>I very much liked the simplification of Checkpoint 4.1 to  "Use plain
>I think it implies all the considerations that we had in wording this
>checkpoint. If using simpler word has changed the meaning of the
>then you are not using plain language, but rubbish (be it simple
>Plain language implies some ((un)common since.
>In terms of the success criteria, the list is still incomplete as we are
>aweighting the complete list from Ben,
>But its layout is interesting. It does not follow the formulary for
>criteria that we have been working on at all. But does follow the spirit
>the success criteria so eloquently described by Jason - who I will now
>attempt to misquote....
>Level one implies they you have attempted to address these issues, some
>what. Level two is were you have taken it to a further level, and level
>three is were you have done everything you could do. (sorry Jason, I
>just do
>not have your eloquence)
>Other then that I have (of course) problems with the wording of the both
>list and the success criteria. But the approach is an interesting one.
>I would make the levels at (this is the new proposal bit) :
>success criteria level one: Adopting consistently (Implementing ) a
>of the elements listed below,
>success criteria  level two: Implementing half elements listed below,
>success criteria  level three : Implementing all the elements listed
>( the whole thing) OR a format/extra information that allowed automatic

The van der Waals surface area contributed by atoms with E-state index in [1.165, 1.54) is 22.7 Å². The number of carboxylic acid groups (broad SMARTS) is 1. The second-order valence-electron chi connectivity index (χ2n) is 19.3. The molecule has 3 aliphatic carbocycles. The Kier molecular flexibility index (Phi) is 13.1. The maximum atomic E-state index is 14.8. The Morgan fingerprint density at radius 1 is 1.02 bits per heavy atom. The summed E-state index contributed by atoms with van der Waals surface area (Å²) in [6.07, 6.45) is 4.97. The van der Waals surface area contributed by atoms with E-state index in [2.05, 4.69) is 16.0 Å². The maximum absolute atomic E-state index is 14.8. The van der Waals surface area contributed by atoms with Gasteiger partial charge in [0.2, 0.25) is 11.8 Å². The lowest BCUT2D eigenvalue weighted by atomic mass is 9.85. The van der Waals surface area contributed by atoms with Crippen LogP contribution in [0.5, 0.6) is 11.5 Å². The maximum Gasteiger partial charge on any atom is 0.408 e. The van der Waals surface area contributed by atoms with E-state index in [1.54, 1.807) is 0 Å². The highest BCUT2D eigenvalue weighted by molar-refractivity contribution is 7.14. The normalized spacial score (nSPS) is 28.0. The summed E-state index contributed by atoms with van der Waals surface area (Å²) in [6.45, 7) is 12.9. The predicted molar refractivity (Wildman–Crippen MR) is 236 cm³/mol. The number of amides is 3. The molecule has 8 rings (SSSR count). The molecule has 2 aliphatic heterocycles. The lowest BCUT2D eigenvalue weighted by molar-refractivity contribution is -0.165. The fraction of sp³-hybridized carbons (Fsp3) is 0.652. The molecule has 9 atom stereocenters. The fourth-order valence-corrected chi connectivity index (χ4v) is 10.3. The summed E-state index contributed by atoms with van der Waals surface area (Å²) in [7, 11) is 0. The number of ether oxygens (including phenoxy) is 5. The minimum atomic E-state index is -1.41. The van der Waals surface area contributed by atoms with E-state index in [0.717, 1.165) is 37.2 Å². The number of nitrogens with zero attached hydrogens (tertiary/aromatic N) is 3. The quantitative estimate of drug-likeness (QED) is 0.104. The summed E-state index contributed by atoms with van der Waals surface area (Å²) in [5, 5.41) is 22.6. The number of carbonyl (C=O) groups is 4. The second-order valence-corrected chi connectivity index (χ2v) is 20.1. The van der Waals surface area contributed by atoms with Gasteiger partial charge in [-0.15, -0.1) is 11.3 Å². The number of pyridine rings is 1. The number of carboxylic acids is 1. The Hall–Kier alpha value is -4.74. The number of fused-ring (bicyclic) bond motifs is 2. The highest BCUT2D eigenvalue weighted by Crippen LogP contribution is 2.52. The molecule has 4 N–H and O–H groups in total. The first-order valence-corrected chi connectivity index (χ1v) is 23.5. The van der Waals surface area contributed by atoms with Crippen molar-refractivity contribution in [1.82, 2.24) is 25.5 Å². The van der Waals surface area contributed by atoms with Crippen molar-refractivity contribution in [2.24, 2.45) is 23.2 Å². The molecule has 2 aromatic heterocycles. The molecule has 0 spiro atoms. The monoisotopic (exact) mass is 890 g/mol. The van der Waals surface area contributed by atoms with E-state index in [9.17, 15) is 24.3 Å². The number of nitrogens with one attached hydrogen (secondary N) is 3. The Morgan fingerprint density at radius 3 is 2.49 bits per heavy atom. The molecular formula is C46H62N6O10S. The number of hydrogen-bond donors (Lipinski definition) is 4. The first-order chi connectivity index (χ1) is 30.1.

>correct conversion to plain language (yup - ILS).
>Then we need only include in the list testable criteria, but with no
>for appropriateness.
>The beauty of this approach is that on every page you can find 1/4 plain
>language ideas that work and are suitable, even if any one by themselves
>not be applied across the board. If this is not the case, then 1/4 is
>high and we make lower - until we get something workable.
>Flexible, robust and enduring...
>All the best,
>Lisa Seeman
>UnBounded Access
>Widen the World Web
>-----Original Message-----
>From: Avi Arditti [mailto:aardit@voanews.com]
>Sent: Tuesday, August 20, 2002 4:28 PM
>To: w3c-wai-gl@w3.org
>Cc: Bengt.Farre@androtech.se; Lisa Seeman
>Subject: Re: Proposed 4.1 wording for discussion
>Greetings to all,
>I would like to propose some ideas for checkpoint 4.1 in an effort to
>revive and narrow the discussion. What I have written incorporates ideas
>that Bengt, Lisa (by phone) and I discussed at the Linz f2f. It also
>incorporates some wording from the current draft of 2.0. And it attempts
>to deal with concerns raised during telecons.
>I await comments and suggestions. As we say in American slang, bring it
>on! (But please be judicious with the trash talk.)
>Avi Arditti
>Senior News Editor - Web Editor
>Voice of America, Special English Branch
>Washington, DC 20237 USA
>(202) 619-0927 | (202) 619-2543 fax
>aardit@voa.gov | www.voaspecialenglish.com | www.plainlanguage.gov
Received on Thursday, 29 August 2002 13:29:39 UTC